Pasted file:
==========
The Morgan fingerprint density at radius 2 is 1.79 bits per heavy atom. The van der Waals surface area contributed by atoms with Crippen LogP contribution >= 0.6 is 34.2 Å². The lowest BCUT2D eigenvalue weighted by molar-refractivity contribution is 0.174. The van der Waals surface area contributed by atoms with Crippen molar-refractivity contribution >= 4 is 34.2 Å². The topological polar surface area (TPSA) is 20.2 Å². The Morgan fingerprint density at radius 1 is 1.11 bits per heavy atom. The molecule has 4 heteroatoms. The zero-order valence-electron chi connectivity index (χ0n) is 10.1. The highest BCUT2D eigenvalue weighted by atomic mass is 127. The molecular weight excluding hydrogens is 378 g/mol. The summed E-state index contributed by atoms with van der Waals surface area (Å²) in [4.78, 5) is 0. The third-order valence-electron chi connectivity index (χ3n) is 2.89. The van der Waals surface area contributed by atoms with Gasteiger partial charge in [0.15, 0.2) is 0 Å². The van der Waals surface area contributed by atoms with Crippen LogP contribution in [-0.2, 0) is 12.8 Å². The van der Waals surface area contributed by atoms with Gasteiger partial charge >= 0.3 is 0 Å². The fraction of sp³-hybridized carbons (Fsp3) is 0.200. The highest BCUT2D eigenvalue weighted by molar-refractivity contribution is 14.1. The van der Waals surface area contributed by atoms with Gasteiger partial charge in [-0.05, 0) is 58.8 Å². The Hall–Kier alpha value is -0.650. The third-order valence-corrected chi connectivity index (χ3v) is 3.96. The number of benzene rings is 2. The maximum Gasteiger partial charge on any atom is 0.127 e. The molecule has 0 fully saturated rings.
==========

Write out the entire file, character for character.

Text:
The Morgan fingerprint density at radius 2 is 1.79 bits per heavy atom. The van der Waals surface area contributed by atoms with Crippen LogP contribution >= 0.6 is 34.2 Å². The lowest BCUT2D eigenvalue weighted by molar-refractivity contribution is 0.174. The van der Waals surface area contributed by atoms with Crippen molar-refractivity contribution >= 4 is 34.2 Å². The topological polar surface area (TPSA) is 20.2 Å². The Morgan fingerprint density at radius 1 is 1.11 bits per heavy atom. The molecule has 4 heteroatoms. The zero-order valence-electron chi connectivity index (χ0n) is 10.1. The highest BCUT2D eigenvalue weighted by atomic mass is 127. The molecular weight excluding hydrogens is 378 g/mol. The summed E-state index contributed by atoms with van der Waals surface area (Å²) in [4.78, 5) is 0. The third-order valence-electron chi connectivity index (χ3n) is 2.89. The van der Waals surface area contributed by atoms with Gasteiger partial charge in [0.15, 0.2) is 0 Å². The van der Waals surface area contributed by atoms with Crippen LogP contribution in [-0.2, 0) is 12.8 Å². The van der Waals surface area contributed by atoms with Gasteiger partial charge >= 0.3 is 0 Å². The fraction of sp³-hybridized carbons (Fsp3) is 0.200. The highest BCUT2D eigenvalue weighted by molar-refractivity contribution is 14.1. The van der Waals surface area contributed by atoms with Gasteiger partial charge in [-0.05, 0) is 58.8 Å². The Hall–Kier alpha value is -0.650. The third-order valence-corrected chi connectivity index (χ3v) is 3.96. The number of benzene rings is 2. The maximum Gasteiger partial charge on any atom is 0.127 e. The molecule has 0 fully saturated rings.